Advances have been made that can allow us to purify seawater to make it drinkable by using Graphene Oxide (GO). The process is a mixture of ion sieving and desalination.
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A team from Manchester University has developed a simple method to synthesize graphene-based membrane with limited swelling, which yielded 97% removal of NaCl, rendering the water easily drinkable. This would help provide clean, drinkable water to people, considering that the shortage of clean water is a major problem. This process would surely help cater to the problem of water shortages.
The primary material used is graphene. Graphene is a carbon allotrope comprising of a single atom layer arranged in a hexagonal two-dimensional honeycomb lattice. Because of its outstanding strength properties, electrical conduction properties, strong intramolecular bonds, and being the thinnest 2-D material, graphene has become a valued and significant nanostructure building block.
Graphene oxide (GO) is a single-layer substance created by the intense oxidation process, a cheap and reliable material. Graphene oxide is an oxidized version of graphene that has been laced with oxygen-containing groups.
Industrial Applications and Limitations in the Past
Graphene has been integrated with other materials to increase its strength and mechanical properties. Graphene has been utilized in the aerospace industry and nanotechnology applications. It has also found applications in batteries and superconductor applications. Along with this, graphene oxide has also been utilized as an additive in aircraft fuel for efficient burning and increased power production.
The major limitation in its applications includes its susceptibility to undergo rapid oxidation. The toxic characteristics associated with its implementation have always been a major concern. Apart from this, the financial constraints due to high costs associated with its production have been a hurdle in its mass production. However, graphene oxide can readily be obtained by oxidation reactions in a lab.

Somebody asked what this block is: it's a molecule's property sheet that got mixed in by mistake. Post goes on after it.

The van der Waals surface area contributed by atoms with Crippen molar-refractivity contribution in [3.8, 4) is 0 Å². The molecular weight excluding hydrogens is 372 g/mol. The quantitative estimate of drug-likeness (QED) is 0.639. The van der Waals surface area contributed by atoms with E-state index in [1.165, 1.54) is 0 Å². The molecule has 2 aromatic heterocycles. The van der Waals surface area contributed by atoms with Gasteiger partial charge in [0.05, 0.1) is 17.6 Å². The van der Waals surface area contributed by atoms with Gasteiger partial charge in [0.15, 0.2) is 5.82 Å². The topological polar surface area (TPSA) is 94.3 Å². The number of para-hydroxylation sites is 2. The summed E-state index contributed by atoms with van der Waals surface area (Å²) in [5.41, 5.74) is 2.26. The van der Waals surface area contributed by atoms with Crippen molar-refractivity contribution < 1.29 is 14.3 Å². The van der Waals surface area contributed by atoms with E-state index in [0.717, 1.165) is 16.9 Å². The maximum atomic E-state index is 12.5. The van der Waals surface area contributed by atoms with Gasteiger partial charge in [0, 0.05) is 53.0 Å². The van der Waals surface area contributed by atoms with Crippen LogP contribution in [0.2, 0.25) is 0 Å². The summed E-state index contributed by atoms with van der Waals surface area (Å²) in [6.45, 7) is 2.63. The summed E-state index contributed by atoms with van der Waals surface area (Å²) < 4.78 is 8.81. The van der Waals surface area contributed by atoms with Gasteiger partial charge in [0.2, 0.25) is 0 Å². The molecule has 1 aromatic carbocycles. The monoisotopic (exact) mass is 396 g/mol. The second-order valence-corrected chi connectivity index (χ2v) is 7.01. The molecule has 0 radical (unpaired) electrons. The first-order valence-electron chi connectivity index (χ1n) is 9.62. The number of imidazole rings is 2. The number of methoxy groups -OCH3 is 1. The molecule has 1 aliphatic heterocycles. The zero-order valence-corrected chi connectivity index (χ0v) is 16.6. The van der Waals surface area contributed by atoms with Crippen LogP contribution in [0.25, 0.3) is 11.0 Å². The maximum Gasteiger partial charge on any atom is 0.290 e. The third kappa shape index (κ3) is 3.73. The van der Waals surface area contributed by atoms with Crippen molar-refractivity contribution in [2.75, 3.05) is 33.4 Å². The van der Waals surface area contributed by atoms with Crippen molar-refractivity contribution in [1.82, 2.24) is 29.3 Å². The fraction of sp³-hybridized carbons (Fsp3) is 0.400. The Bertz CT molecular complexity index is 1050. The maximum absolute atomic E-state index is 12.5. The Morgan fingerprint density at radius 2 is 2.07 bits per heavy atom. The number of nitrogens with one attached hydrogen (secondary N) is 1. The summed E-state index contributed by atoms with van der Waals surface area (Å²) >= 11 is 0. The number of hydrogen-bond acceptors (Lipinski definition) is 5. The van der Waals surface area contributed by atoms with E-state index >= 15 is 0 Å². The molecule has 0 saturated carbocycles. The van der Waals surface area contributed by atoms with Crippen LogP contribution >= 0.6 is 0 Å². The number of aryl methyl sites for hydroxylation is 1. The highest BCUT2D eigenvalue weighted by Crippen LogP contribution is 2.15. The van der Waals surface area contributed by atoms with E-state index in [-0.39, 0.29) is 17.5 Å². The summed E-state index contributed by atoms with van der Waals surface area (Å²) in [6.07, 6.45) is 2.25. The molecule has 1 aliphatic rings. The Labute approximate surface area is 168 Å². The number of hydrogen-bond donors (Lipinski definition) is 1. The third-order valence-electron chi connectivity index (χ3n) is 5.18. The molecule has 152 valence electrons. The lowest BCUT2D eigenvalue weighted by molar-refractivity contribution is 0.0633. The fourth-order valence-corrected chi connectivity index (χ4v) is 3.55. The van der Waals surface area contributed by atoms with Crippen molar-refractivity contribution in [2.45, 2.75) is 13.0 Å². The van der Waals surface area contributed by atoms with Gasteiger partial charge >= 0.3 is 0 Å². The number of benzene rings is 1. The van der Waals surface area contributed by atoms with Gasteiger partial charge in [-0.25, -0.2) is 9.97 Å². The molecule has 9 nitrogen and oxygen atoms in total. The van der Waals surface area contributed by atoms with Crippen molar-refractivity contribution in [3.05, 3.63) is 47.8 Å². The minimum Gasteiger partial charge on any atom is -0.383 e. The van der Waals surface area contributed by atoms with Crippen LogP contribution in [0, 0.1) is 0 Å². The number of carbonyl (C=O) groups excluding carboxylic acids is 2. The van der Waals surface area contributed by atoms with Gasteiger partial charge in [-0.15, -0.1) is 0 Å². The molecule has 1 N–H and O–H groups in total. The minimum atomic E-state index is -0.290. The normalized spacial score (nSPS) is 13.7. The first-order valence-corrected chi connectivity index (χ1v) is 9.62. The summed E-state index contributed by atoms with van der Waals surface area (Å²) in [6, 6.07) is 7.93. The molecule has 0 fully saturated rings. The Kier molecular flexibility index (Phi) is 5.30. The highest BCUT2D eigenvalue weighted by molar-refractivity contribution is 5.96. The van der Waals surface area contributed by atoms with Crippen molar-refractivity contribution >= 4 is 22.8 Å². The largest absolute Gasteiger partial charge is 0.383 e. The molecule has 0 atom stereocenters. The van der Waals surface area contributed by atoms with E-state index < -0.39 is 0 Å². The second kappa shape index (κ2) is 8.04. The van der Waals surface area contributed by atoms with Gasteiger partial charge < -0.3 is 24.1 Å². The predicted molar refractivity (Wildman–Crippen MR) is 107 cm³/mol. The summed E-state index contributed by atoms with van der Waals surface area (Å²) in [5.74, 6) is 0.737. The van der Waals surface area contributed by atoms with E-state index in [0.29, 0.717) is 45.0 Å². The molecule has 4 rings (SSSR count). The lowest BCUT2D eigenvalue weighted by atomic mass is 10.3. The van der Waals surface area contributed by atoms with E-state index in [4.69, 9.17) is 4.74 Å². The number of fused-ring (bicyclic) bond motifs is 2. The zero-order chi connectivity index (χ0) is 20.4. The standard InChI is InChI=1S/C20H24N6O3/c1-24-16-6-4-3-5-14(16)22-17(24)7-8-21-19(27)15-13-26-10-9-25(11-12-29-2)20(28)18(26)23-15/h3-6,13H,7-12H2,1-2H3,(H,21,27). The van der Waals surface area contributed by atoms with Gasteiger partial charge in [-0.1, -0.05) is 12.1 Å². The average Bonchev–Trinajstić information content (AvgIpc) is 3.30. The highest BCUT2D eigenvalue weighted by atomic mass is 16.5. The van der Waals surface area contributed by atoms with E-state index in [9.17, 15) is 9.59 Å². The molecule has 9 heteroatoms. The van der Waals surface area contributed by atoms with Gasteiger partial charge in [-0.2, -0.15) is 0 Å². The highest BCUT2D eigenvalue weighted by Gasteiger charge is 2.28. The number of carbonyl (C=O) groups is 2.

Although purification of water has been researched in the past, this novel approach is unique in that it has no side effects. The process of using graphene as a sieve for purifying water will surely help battle water shortage problems all over the world.
The method of the purification of seawater consists of many steps. The first one is the preparation of GO membranes. For this purpose, aqueous GO suspension is prepared by dispersion of mm-sized GO grains for 15 hours using bath sonication. To eliminate the multilayered GO flakes, the emulsion is centrifuged six times at 8000 rpm.
Following that, vacuum filtering is used to generate free-standing GO membranes with a thickness of 100 µm. The next step involved the interlayer spacing in GO laminates by synthesizing and storing GO membranes with various interlayer (IL) spacing. X-ray diffraction in 2θ range of 5° to 15° was performed for analysis of IL by Bruker D8 diffractometer.
After this, rectangular strips obtained from previous strips were glued and placed on top of each other. They were reinforced by an epoxy layer at the top and bottom for permeation experimentation. For the permeation experiment, clamping of membranes between O-rings was done and compartments were filled with equal volumes of salt solution and deionized water. Such experiments were carefully done in a temperature-controlled environment along with continuous magnetic stirring.